Vance Center Co-Organizes Panel Discussion on Mexico’s Rule of Law

April 2024

The panel discussion, co-organized with the Mexican Bar Association, focused on the country’s current legal and political landscape and concerns over institutional integrity in light of President Lopez Obrador’s recent constitutional reforms.

From left, Vance Center Associate Executive Director Jaime Chávez Alor with panelists Diego Sierra Laris, Ambassador Roberta Jacobson (ret.), Veronica Yepez, and Jorge Sepúvelda García. Photo: Vance Center 

On April 16, the Vance Center‘s Associate Executive Director Jaime Chávez Alor moderated a timely panel discussion on Mexico’s current rule of law landscape, entitled “Mexico’s Rule of Law at a Crossroads: Examining Challenges and Prospects.” The conversation, co-organized with the Mexican Bar Association (Barra Mexicana de Abogados) and the New York City Bar Association, brought together subject experts from legal and government backgrounds to address key challenges and pathways forward ahead of the country’s general elections, which are set to take place in early June 2024. 

In response to Chávez Alor’s initial question on the importance of a strong rule of law in Mexico, former U.S. Ambassador to Mexico Roberta Jacobson (ret.) emphasized the relationship between a strong rule of law and a higher degree of certainty, particularly in the country’s ability to serve as a stable cross-border partner with the United States. 

Other panelists spotlighted the implications of this certainty and access to justice in the context of President Lopez Obrador’s proposed reforms, a package of 18 constitutional amendments and legal reforms that include modifications across branches of government, and severe limitations on judicial civil servants’ mandates and earnings, among other changes. Diego Sierra Laris, Partner at Von Wobeser y Sierra, pointed to “high levels of integrity” among Mexican federal judges and characterized the constitutional reforms as a serious threat to the existing standard. Panelist Jorge Sepúlveda García, Partner at Garcia Jimeno, described the reforms as an effort by Mexico’s president to impose his own will – an issue outside of partisan differences – and cited Lopez Obrador’s attacks on the Mexican Bar Association as a concerning example of the President’s actions to weaken the justice system.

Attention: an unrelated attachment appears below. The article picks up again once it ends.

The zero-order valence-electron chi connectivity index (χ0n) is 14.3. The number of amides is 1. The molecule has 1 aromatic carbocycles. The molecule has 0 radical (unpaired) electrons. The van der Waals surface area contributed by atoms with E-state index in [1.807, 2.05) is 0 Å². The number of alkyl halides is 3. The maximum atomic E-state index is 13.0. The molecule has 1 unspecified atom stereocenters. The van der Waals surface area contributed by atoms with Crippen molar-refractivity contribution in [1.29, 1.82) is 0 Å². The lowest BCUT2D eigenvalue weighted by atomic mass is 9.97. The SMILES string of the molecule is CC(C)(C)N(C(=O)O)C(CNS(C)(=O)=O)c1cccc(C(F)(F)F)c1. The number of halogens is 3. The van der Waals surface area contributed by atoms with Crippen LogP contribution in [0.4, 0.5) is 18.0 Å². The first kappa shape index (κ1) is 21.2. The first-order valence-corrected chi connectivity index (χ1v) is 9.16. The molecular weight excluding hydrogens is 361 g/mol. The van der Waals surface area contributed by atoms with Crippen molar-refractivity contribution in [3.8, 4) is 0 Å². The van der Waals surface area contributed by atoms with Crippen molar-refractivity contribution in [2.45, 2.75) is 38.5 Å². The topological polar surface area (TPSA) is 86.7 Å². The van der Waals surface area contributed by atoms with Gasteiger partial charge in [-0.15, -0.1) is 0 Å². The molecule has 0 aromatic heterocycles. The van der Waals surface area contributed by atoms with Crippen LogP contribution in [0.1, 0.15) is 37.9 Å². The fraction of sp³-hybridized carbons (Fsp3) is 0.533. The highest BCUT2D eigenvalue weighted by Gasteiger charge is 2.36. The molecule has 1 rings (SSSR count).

Panelists agreed that certainty in the rule of law allows predictability in areas beyond only judicial structures, including investment inflow, safeguarding human rights, and reducing corruption across sectors — all of which are lacking in Mexico and risk further deterioration following the proposed reforms.  

Veronica Yepez, Partner at Covington & Burling, spoke about the expectations for holding corrupt companies accountable set by Mexico’s 2016 anti-corruption framework. Yepez highlighted progress on this issue in other Latin American countries like Brazil and Colombia. In contrast, she noted that Mexico’s fight against corruption boasts an extensive legislative framework, but the country lacks critical capacity, including sufficient well-trained prosecutors, to make the regulations effective. This echoed some of the main findings in the Vance Center’s Latin America Anti-Corruption Assessment (2021-2022) 

Linking the political and legal challenges Mexico faces, Sierra Laris warned that “the fight against corruption has become secondary to the fight for democracy in Mexico” and that Lopez Obrador’s propensity to set and shift the agenda shows the need for technical experts, resources, and for officials to enforce standardized processes to increase transparency, effectively reduce corruption, and restore checks and balances.  

Looking ahead to the upcoming elections, panelists emphasized the current issues in Mexico’s rule of law landscape that candidates should incorporate into their national agenda. Speakers highlighted the importance of influencing candidates to prioritize judicial independence, through the protection of judges and attorneys general, and providing material and human resources to support prosecutors.  

Ambassador Jacobson framed the legal community’s concerns in terms of the lives of Mexican voters: security, and the lack thereof, is a top priority for most Mexicans. Emphasizing the relationship between personal security in day-to-day life and a strong rule of law, she called for the Mexican Bar Association and candidates alike to make this connection clear to the public ahead of the elections. 

The relationship between corruption, the rule of law, and justice systems, and the role of the legal community in upholding anti-corruption efforts, are essential components of the Vance Center’s work on institutional integrity. This issue is the central focus of the Vance Center’s biannual Latin America Anti-Corruption Assessment, which has a new edition slated for publication at the end of 2024.